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Suggested Citation:"Appendix A Glossary." National Academies of Sciences, Engineering, and Medicine. 2017. The Health Effects of Cannabis and Cannabinoids: The Current State of Evidence and Recommendations for Research. Washington, DC: The National Academies Press. doi: 10.17226/24625.
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Appendix A

Glossary

Δ9-tetrahydrocannabinol (THC)—the main psychoactive constituent of cannabis.

adjusted odds ratio (aOR)—an odds ratio that controls for confounding variables.

Ashworth scale—a clinical measure of muscle spasticity based on an assessment of a patient’s muscle tone in different muscle groups.

association—the statistical relation between two or more events, characteristics, or other variables.

cannabidiol (CBD)—a constituent of cannabis that has been traditionally considered non-psychoactive.

cannabinoid—one of a class of chemical compounds that act on cannabinoid receptors, cannabinoids can be naturally derived from the cannabis plant or manufactured.

cannabis—a broad term that can be used to describe the various products and chemical compounds derived from the Cannabis sativa or Cannabis indica species.

Suggested Citation:"Appendix A Glossary." National Academies of Sciences, Engineering, and Medicine. 2017. The Health Effects of Cannabis and Cannabinoids: The Current State of Evidence and Recommendations for Research. Washington, DC: The National Academies Press. doi: 10.17226/24625.
×

cannabis use disorder (CUD)—according to the Diagnostic and Statistical Manual of Mental Disorders, Fifth Edition, a problem-causing pattern of cannabis use leading to clinically significant impairment or distress, as manifested by at least two distinguishing symptoms (e.g., cannabis is taken in larger amounts or for longer periods than intended; experience of craving; continued cannabis use despite the experience of physical, social, or interpersonal problems caused by cannabis use) occurring within a 12-month period.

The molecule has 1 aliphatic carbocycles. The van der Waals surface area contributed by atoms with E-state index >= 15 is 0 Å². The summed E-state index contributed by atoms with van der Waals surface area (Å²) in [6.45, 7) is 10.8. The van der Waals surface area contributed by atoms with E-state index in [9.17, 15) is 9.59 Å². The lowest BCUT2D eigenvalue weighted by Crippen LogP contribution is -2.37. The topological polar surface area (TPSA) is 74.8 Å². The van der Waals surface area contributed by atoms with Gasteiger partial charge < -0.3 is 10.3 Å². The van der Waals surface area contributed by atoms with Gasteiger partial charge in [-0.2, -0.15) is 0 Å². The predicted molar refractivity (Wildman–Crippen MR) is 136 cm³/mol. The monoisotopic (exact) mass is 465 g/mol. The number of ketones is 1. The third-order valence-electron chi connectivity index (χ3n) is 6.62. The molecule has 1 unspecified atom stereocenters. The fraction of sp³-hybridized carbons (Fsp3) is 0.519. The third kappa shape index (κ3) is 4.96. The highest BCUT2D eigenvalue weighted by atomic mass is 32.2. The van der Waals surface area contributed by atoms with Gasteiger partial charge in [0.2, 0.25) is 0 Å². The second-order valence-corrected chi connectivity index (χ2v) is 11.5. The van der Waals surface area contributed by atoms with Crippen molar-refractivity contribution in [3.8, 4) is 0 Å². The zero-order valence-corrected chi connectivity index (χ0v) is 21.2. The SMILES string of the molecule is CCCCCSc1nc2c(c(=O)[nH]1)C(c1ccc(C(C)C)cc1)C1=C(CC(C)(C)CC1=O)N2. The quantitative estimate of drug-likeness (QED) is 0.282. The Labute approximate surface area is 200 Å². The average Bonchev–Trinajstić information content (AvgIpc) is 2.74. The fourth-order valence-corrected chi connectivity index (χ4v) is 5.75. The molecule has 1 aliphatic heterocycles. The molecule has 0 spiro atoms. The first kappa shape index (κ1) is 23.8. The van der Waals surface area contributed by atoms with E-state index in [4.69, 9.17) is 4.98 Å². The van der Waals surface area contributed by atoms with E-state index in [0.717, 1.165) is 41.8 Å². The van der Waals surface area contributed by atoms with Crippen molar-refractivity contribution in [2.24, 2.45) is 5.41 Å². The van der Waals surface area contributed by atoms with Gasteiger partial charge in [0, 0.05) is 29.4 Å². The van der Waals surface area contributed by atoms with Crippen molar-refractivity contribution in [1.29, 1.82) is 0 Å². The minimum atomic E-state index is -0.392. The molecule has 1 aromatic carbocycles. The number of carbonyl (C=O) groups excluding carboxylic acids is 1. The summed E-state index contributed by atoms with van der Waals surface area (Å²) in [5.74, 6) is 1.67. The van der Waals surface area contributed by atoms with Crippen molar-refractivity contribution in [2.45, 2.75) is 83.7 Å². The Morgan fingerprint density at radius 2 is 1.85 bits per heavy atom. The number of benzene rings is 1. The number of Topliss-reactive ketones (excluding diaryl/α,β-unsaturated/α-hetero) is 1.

case series—an analysis of a series of people with the disease (there is no comparison group in case series). Case series studies provide weaker evidence than case-control studies.

case-control study—an observational analytic study that enrolls one group of persons with a certain disease, chronic condition, or type of injury (case-patients) and a group of persons without the health problem (control subjects) and compares differences in exposures, behaviors, and other characteristics to identify and quantify associations, test hypotheses, and identify causes.

cohort study—an observational analytic study in which enrollment is based on one’s status of exposure to a certain factor or membership in a certain group. Populations are followed, and disease, death, or other health-related outcomes are documented and compared. Cohort studies can be either prospective or retrospective.

comparator—the agent to which the experimental arm of a study is compared (e.g., placebo, usual care, active control).

control—comparator against which the study treatment is evaluated (e.g., concurrent [placebo, no treatment, dose–response, active], and external [historical, published literature]).

cross-sectional study—a study in which a sample of persons from a population are enrolled and their exposures and health outcomes are measured simultaneously; a survey.

cultivar—a plant variety that has been produced in cultivation by selective breeding.

dose—the quantity of a drug that is used at one time or in fractional amounts during a given period of time.

Suggested Citation:"Appendix A Glossary." National Academies of Sciences, Engineering, and Medicine. 2017. The Health Effects of Cannabis and Cannabinoids: The Current State of Evidence and Recommendations for Research. Washington, DC: The National Academies Press. doi: 10.17226/24625.
×

dronabinol—a synthetic cannabinoid for oral administration, similar to tetrahydrocannabinol (THC). It is the active ingredient in Marinol®.

evidence—information on which a conclusion about a cause-effect relationship is based. The most direct evidence for health effects in humans is usually based on studies of health endpoints that are conducted in humans, including randomized trials and nonrandomized epidemiologic studies. Additional evidence can be provided by studies of intermediate endpoints or markers in humans as well as by nonhuman studies. The committee has developed a strength-of-evidence table so that the level of evidence is expressed in uniform terms and calibrated throughout the report (see Appendix B).

exclusion criteria—a list of characteristics in a protocol, any one of which may exclude a potential subject from participation in a study.

hazard ratio (HR)—the weighted relative risk of an outcome (e.g., death) during the entire study period; often reported in the context of survival analysis.